(1548-1600). Noted Italian monk, philosopher, mathematician and occultist. Baptized Filippo, Bruno was born in Nola, Italy. After being educated in a number of religious schools he became a Dominican friar and adopted the name Giordano. While in the Neapolitan convent of San Domenico Maggiore in 1565 he began to express theological doubts which resulted in his being strongly criticized by his superiors. He took holy orders, but it seems that he was unable to conform to dogma and soon, in 1576, had to flee to Rome. In Rome poor luck pursued him in that he became involved in a case of murder and had to again fly to Liguria. No reliable details of this episode have emerged. After wandering for some time he arrived at Geneva where he abandoned his monkish habit and earned a living proofreading.
In 1579 Bruno became a Calvinist, but seemed unable to exercise discretion since he published a pamphlet against a Professor Antione de la Faye which landed him in prison. Forced to retract his criticism of the Professor, Bruno was released from prison and eventually ended up in Paris where he enjoyed the protection of King Henry III. Bruno, in 1583, went to England where he maintained his reputation for disputation by causing a furor at Oxford University with a lecture on the immortality of the soul.
In 1585 Bruno was in Paris and there he published Figuratio Aristotelici physici auditus (Figures that had been heard in Aristotle’s Physics). Because he criticized Aristotle, who was accorded total credibility by French academics, Bruno was forced to leave France. He spent some time in Wittenberg but when the Calvinist party came to power there he felt that discretion was the better part of valor and moved yet again. Eventually he went to Venice where he was denounced to the Inquisition and after seven years in prison was burned at the stake on February 17, 1600.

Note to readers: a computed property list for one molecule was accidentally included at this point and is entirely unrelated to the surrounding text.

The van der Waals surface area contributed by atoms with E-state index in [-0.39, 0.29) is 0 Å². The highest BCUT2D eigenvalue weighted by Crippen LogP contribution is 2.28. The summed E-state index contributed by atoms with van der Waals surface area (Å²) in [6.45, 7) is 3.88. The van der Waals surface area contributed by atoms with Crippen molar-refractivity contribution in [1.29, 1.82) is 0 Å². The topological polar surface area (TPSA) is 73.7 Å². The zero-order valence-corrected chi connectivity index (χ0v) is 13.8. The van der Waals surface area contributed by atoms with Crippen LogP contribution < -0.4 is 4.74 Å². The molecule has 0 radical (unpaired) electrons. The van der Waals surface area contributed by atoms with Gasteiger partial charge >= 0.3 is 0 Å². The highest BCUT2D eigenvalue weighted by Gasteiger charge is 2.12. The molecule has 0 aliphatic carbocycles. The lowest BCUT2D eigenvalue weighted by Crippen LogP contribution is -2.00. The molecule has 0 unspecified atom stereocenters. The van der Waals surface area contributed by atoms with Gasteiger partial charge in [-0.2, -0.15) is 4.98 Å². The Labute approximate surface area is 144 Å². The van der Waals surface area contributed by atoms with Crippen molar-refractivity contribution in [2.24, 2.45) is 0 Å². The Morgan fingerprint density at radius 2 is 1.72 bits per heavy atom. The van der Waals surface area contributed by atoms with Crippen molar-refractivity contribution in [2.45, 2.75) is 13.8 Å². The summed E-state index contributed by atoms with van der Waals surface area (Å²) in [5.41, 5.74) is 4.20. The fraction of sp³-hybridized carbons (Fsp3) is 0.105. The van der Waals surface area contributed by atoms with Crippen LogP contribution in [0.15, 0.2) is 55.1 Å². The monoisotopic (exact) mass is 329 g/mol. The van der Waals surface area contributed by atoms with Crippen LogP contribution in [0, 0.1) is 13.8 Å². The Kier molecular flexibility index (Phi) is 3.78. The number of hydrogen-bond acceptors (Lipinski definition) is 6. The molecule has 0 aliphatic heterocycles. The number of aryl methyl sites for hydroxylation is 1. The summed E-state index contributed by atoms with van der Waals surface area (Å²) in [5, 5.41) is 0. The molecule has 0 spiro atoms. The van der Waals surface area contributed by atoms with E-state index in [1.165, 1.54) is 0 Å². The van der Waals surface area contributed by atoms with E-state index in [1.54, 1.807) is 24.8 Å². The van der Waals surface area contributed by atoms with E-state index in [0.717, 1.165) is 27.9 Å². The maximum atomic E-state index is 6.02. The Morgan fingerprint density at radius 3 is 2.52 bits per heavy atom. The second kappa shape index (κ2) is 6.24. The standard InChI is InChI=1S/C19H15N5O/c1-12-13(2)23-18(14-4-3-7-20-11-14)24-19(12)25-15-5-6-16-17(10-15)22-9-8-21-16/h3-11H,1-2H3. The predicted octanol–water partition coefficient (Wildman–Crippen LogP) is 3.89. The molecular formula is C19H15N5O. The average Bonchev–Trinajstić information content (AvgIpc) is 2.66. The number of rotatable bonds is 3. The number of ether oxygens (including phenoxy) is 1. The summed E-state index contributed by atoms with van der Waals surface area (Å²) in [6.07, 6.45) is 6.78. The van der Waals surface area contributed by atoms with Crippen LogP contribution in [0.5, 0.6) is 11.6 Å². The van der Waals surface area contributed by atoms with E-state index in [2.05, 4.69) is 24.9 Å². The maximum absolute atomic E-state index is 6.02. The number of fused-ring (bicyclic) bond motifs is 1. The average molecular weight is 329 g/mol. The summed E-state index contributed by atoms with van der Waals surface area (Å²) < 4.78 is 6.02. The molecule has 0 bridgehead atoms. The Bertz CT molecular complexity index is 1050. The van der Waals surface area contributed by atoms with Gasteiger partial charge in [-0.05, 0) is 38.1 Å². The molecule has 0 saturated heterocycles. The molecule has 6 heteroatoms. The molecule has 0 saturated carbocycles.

Bruno was spoken highly of by Helena P. BLAVATSKY, one of the founders of the Theosophical Society. The second President of the Theosophical Society, Annie BESANT, also claimed to be a reincarnation of Bruno.
In his Latin poem De minimo (The Very Small) Bruno put forward the view that Nature’s infinite variety denies the possibility of purely mundane origins. In De immenso (The Very Large) he supported the theory of cosmic monism, namely, that there is only one “kind” of fundamental thing in the universe, no matter if it be material, mental or abstract. This was in flat contradiction to the firmly held academic beliefs at the time which were based on the teachings of Aristotle, such as the existence of a multiplicity of fundamental “forms.”
In addition to the works mentioned above, his major woks include De la causa, principio et uno (1585; tr. The Infinite in Giordano Bruno, 1950) and De l’infinito, universo et mondi (1584; tr. On the Infinite Universe and Worlds, 1950, 1968).
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